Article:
The system Five Rivers is developing will use the long-range capabilities of high-frequency EID to monitor cattle wherever they are in the feedyard     their movement in the pens, time and frequency of feeding and watering. The software, MacGregor says, "will do the heavy lifting," by analyzing each animal"s behavior throughout the day, including time spent at the feed bunk or water tank.

In the company"s research facilities, Five Rivers has run numerous trials utilizing the GrowSafe feedyard system for monitoring cattle. This system uses ID readers and a scale mounted at watering tanks. Each time an animal comes to the tank to drink, it places its front feet on the scale and its head within range of the low-frequency EID reader. The system identifies the animal, captures a partial weight and records how long it spends at the water. The partial weight correlates well with total weight, allowing the software to monitor daily gain for every animal in the pen and project endpoints based on performance. It also can identify cattle that might be getting sick, as their weight gain or visits to the water tanks drop off.

The system in development for commercial application in the feedyards, Danner says, will not measure animal weights. But by using the high-frequency EID system, it monitors cattle wherever they are in the pen, rather than at a particular location such as the water tank. 

Danner sees this system as a tool, not just for animal identification but for comprehensive feedyard operation. The concept is a hands-free, seamless system for monitoring and analyzing cattle behavior and making decisions for you. "It will allow us to do more for less," he says, citing high operating expenses and labor shortages that drive a need for more efficiency. Real-time monitoring of cattle, Danner says, will allow more accurate feed delivery, with the computer making feed calls based on feeding behavior. The system will help managers determine when to deliver feed, how much and, potentially, when to step up rations in each pen. With the high-frequency tags, he says, "we gain the ability to manage our inventory on a daily basis."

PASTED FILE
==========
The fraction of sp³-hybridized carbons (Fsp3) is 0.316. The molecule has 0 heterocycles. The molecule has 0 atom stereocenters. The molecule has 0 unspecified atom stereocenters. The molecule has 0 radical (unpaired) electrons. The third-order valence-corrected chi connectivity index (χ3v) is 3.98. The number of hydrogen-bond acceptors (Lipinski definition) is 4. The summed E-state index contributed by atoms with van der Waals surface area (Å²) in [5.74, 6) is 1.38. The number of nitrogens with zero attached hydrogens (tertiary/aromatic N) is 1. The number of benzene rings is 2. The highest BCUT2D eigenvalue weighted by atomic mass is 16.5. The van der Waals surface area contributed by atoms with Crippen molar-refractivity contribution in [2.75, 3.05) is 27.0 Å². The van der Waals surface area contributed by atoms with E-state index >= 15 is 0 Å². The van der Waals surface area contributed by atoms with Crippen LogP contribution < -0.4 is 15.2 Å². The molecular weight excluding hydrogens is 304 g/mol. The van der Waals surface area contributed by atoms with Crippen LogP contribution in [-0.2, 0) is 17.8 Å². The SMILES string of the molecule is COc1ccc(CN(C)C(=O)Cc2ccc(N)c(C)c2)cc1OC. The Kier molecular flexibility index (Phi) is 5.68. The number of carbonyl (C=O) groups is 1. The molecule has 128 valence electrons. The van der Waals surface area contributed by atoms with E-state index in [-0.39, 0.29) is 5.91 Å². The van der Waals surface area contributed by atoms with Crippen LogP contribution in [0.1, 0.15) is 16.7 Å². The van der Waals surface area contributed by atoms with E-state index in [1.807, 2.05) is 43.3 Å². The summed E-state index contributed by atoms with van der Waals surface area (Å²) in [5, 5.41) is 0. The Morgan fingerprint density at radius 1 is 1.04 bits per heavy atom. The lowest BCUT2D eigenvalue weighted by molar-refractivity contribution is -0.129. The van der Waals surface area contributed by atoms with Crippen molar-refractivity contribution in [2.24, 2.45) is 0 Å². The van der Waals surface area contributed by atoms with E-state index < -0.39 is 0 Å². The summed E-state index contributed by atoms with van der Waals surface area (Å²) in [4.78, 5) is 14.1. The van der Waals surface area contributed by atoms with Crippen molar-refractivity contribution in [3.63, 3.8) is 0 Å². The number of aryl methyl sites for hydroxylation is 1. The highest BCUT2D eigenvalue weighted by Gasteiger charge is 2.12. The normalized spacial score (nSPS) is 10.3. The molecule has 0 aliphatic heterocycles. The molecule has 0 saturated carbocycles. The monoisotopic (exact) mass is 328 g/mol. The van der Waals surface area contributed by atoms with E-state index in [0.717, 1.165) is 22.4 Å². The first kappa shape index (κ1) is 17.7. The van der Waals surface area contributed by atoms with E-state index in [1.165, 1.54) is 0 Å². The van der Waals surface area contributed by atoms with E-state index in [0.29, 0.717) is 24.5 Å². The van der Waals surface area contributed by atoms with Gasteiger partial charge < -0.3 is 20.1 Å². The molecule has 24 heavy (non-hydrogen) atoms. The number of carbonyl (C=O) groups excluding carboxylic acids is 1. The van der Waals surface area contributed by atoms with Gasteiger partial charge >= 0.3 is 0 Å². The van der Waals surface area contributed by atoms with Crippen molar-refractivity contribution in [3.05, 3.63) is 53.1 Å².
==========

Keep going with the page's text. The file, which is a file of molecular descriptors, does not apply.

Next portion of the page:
MacGregor notes that changes in an animal"s behavior, such as the time it spends at the feed bunk, can indicate early signs of sickness. Feed consumption can drop off well before an animal shows visible signs of sickness that a pen rider could detect. By identifying sickness early, MacGregor says, the system could allow crews to successfully treat cattle in their home pens, avoiding the stress and disease exposure associated with removing them to a hospital pen.

MacGregor adds that collecting data from a distance also addresses important areas of animal welfare when compared with working cattle in the confined systems that are required to collect low-frequency information. Labor and time savings should provide additional advantages.

Danner also plans to use the system to sort finished cattle far more timely marketing. As cattle approach slaughter weights, the system can correlate a drop off in feeding with declining efficiency, thereby identifying cattle that should ship out ahead of the rest of the pen. "With $7 corn," Danner says, "if we can take two weeks of feeding time off 10 percent of the lot, we can see significant savings."